Unplanned until the evening before, I found myself wandering the grounds of the smaller than average, ancient Mayan site of Zaculeu, in Huehuetenango. Because Guatemala’s second biggest city of Quetzaltenango hosts a huge celebration for the country’s Independence Day, I was forced out of the Lar Antiqua Hotel. When I checked in and paid, the nice family owners told me they and the whole city would be booked for the celebration day that was a few days away. This is what caused me to decide to take the following mode of transport, somewhere, out of Quetzaltenango. I did not know where until I got to the bus terminal.
After a three-hour 35 Q or $4.50 colectivo aka Blue Bird brought back feelings of Déjà vu from spending cumulatively thousands of hours on those buses as a child, I found myself deeper into Guatemala’s western highlands, in the city of Huehuetenango. On the outskirts of this city which, means ‘The place of the Ancients’ lies this preserved, mini-Mayan archaeological earth space.
In my travels I have come across various ancient ruins, but never as small or out-of-the-ordinary as Zaculeu. I am not saying that historical sites are ordinary, but this one felt unorthodox. Maybe it was the much smaller than average size. Or perhaps it was because at first glance, you cannot help but notice that these not so ruined ruins must have been relentlessly refurbished.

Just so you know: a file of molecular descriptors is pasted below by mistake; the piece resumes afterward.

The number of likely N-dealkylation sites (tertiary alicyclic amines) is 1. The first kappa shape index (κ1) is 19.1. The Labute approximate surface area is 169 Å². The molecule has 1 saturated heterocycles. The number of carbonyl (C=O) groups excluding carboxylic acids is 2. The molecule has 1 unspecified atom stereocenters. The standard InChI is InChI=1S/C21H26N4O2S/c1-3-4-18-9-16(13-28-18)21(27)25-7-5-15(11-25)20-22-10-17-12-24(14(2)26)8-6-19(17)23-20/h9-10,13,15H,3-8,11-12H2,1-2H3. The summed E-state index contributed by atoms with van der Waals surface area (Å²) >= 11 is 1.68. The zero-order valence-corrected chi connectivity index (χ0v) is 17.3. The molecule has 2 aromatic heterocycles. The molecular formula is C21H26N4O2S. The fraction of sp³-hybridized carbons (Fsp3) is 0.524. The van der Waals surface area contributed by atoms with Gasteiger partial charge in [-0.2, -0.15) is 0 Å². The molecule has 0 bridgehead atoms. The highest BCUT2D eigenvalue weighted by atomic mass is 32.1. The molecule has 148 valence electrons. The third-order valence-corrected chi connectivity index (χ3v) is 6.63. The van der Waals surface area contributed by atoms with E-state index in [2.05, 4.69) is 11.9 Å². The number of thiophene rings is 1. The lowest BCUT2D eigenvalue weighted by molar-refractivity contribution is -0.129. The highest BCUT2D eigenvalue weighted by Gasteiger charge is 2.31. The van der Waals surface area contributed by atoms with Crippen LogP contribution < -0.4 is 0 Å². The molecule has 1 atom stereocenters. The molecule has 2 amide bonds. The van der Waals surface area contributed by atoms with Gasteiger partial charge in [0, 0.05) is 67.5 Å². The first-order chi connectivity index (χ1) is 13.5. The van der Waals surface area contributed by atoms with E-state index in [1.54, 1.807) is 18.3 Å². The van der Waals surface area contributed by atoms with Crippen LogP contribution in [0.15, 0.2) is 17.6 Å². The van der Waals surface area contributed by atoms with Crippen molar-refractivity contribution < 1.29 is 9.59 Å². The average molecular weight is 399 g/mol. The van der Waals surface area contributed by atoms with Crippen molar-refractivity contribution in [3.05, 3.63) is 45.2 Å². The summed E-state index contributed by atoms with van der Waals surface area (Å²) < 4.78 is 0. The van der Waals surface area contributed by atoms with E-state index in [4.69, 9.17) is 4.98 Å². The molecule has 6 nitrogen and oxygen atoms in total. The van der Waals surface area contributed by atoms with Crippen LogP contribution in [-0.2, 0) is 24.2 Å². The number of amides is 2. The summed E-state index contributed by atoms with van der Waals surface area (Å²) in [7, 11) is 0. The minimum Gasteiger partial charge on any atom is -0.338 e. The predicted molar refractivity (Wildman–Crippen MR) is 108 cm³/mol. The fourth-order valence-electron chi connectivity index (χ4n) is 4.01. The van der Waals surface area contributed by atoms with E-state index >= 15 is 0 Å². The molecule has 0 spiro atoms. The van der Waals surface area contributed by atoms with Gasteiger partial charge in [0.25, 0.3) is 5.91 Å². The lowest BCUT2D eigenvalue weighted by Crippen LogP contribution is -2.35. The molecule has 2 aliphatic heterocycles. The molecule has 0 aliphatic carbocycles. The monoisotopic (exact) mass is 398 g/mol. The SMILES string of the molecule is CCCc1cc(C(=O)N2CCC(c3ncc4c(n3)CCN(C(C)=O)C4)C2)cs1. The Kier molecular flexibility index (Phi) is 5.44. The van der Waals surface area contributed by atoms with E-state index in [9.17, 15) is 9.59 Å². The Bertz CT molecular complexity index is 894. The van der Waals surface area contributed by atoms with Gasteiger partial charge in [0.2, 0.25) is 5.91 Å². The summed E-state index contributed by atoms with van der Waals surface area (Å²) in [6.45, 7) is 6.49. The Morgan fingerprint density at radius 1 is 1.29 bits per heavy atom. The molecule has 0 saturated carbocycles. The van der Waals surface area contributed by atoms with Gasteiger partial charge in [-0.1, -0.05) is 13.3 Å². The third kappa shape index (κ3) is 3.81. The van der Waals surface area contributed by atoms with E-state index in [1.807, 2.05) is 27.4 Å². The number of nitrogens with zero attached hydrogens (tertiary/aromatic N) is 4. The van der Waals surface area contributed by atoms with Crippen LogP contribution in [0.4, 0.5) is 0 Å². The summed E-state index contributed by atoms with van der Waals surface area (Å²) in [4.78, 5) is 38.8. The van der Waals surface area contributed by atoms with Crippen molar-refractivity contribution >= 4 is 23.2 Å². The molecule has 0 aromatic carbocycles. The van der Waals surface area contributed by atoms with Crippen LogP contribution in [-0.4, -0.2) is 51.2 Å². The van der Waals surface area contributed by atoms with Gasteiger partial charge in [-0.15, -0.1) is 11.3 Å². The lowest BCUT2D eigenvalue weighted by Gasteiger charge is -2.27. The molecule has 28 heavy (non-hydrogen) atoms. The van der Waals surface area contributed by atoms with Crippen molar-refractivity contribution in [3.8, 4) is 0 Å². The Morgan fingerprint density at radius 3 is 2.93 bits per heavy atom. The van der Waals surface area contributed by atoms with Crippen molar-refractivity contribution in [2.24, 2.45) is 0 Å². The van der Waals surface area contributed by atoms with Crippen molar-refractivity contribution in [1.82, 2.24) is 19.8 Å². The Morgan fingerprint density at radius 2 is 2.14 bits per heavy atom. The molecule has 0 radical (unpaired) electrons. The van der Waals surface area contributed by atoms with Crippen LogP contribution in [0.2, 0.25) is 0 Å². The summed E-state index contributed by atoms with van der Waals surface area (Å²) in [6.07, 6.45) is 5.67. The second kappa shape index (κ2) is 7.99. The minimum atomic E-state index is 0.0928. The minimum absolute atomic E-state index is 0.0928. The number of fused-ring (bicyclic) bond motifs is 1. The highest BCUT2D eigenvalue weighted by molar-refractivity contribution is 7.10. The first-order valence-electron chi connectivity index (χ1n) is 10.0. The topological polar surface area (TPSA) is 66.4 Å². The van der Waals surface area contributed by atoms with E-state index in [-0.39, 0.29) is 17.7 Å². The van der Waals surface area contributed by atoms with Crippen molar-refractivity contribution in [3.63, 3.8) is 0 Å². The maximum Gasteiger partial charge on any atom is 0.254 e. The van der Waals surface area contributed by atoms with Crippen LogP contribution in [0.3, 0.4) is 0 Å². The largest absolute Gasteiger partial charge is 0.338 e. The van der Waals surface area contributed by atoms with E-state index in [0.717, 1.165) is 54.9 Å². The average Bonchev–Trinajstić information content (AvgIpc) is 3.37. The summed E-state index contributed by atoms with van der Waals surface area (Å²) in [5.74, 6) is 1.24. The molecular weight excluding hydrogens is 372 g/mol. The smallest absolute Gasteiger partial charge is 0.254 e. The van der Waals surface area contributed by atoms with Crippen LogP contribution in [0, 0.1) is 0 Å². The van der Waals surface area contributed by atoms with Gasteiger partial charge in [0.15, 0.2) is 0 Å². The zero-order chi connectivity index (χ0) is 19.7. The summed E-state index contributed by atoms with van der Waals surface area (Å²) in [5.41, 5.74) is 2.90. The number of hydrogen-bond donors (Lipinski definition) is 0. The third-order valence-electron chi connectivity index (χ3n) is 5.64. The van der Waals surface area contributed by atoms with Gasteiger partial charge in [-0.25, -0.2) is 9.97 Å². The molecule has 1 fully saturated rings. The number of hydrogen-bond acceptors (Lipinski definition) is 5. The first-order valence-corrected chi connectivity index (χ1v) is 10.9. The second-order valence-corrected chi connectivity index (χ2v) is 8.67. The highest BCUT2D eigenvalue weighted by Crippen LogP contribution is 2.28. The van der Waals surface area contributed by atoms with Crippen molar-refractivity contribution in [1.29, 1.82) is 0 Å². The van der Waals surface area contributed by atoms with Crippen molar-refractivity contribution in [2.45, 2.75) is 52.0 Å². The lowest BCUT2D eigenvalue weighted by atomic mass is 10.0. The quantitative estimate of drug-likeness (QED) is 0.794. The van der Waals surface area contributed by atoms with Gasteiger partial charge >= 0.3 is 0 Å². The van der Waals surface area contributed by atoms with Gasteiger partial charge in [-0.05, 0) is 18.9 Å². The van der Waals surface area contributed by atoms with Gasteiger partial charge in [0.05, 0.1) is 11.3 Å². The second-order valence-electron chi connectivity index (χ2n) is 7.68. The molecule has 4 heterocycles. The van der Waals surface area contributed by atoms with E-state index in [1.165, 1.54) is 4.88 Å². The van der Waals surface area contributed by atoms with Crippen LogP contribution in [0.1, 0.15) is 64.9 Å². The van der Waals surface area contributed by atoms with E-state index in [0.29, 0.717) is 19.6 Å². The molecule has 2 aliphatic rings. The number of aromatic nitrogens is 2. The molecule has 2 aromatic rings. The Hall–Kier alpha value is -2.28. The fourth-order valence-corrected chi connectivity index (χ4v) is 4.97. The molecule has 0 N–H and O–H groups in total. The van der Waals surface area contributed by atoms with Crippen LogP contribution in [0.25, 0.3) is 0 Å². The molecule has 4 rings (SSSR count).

Once you walk around, you notice imperfections. It was not perfect by any means, but at first glance, it felt too close to immaculate to be from so far back in time. Notwithstanding, when you walk up to a ruin, touch it, and climb its steep, thick stairs, you instantly understand that you are where another conscious civilization lived and thrived, in a time too far back to comprehend.
After walking part of the way and taking a local, old school bus , I arrived at around 9 a.m. I saw the sign said that it was 50 Q or $6.45 for extranjeros and 5 Q or $.65 for Guatemalans. I could not help but think:
‘10 times the price for foreigners: What the heck! Couldn’t they have made it 25 Quetzales and not 50? Five times the amount of what a national pays, not 10 times?’
Because I was instantly perplexed by this huge cost gap, I began to question the ticket vendor and asked for un discuentito, but to no avail. The price was fixed and that was it. Precio fijo. After just a few words into my explanation of bewilderment, I realized that my point was moot since he was doing what he was told, collecting la plata. So I changed my tone and spoke of how nice it was that the spot was almost empty, there just for me to roam and gaze in wonderment.
Positive thinking will set us free.
As I walked to the right after coming through the entrance, I saw that it was empty on that side. I realized that I had never seen such a site so small and well kept. Still, the place provided me with a feeling of magical time travel. It felt good to be outside in the open air gazing at picturesque pyramids and well-restored ruins.